The turbine was constructed from the following items: plastic tubes and drinking straws, nylon spacers, cardboard, sheet metal connecting and mounting hardware as well as a HVDC power source used in place of the earth’s electric field. The turbine features a clear plastic housing that reduces the risk of accidental HV contact while permitting an inside view of the turbine for classroom and science fair demos. When operating the turbine in a darkened room, corona discharge produces a ghostly, blue-violet glow that illuminates the inside of the housing. A side-by-side comparison of an earlier version of the EST shows the smaller, more streamlined profile. I used simple hand tools and an electric drill for construction.

Caution:This project can produce ozone gas and should be operated in areas with adequate ventilation. Work gloves are recommended when working with sheet metal due to sharp edges. Lastly, HVDC is not always user-friendly, so act accordingly!

Step 1: How Does the EST-3 Work?

Picture of How Does the EST-3 Work?

The EST has 6 foil electrodes with razor sharp edges that encircle a plastic rotor. There are 3 series-wired, hot electrodes that deposit charged particles on the rotor’s surface. Hot electrodes alternate in polarity with 3 grounded rotors (in this case: Hot-Gnd-Hot-Gnd-Hot-Gnd). The hot electrodes spray the rotor with like charges, which the electrodes then repel, causing the rotor to spin. Through the process of induction, each hot electrode attracts the rotor segment that was electrically neutralized by the preceding ground electrode. The rotor has a sheet metal backing to optimize the electric field gradient between each electrode’s leading edge and the rotor’s surface.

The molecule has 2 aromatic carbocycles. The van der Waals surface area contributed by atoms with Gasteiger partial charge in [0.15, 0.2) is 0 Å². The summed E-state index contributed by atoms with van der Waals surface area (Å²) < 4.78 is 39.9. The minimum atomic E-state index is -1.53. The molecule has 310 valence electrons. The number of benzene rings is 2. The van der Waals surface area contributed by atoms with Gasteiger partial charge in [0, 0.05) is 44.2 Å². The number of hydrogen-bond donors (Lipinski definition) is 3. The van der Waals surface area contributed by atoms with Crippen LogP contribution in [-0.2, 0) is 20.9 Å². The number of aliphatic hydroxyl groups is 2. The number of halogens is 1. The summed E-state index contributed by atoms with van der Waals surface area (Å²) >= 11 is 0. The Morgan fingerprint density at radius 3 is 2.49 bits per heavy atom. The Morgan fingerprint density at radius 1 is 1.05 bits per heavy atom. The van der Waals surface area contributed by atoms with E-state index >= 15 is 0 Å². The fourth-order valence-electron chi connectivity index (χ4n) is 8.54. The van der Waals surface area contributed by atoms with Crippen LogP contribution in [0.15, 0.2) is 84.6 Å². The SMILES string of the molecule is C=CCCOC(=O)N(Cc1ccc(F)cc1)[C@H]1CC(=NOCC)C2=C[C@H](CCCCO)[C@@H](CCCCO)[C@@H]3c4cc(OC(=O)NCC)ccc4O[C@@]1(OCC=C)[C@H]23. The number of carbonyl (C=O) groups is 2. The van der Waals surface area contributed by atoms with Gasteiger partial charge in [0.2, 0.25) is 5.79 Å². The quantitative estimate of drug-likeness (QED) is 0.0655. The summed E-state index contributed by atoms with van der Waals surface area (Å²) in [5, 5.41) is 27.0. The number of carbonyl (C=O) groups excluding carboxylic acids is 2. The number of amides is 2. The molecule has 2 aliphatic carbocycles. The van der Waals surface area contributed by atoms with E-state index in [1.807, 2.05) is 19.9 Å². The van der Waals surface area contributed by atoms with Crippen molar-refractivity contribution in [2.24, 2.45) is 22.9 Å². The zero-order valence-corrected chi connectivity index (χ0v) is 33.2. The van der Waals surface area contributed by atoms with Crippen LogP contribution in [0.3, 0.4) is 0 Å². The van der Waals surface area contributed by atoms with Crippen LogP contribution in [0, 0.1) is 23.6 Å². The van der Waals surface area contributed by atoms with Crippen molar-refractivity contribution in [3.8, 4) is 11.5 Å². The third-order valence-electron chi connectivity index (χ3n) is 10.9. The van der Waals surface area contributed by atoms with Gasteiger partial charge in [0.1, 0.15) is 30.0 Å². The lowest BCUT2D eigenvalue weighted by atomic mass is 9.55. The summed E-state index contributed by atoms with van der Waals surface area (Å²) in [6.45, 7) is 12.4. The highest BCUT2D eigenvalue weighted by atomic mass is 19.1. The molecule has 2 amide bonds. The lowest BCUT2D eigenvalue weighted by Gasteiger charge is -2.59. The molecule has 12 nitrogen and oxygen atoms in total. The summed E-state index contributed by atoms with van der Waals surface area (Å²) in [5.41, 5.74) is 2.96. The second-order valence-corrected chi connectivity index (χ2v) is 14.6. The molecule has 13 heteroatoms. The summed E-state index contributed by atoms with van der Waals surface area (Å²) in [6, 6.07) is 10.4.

The action of hot electrodes spraying ions on the rotor coupled with ground electrodes on clean-up detail enabled the unloaded turbine to reach 3,500 RPM using an industrial grade ionizer. The sketch shows a prototype EST with 8 electrodes which was a miserable failure due to internal arcing between electrodes placed too closely together.

Take-away Lesson: Make sure electrodes are properly insulated and/or spaced apart before using a high output power source; otherwise, your turbine could be reduced to a smoking hot mess!

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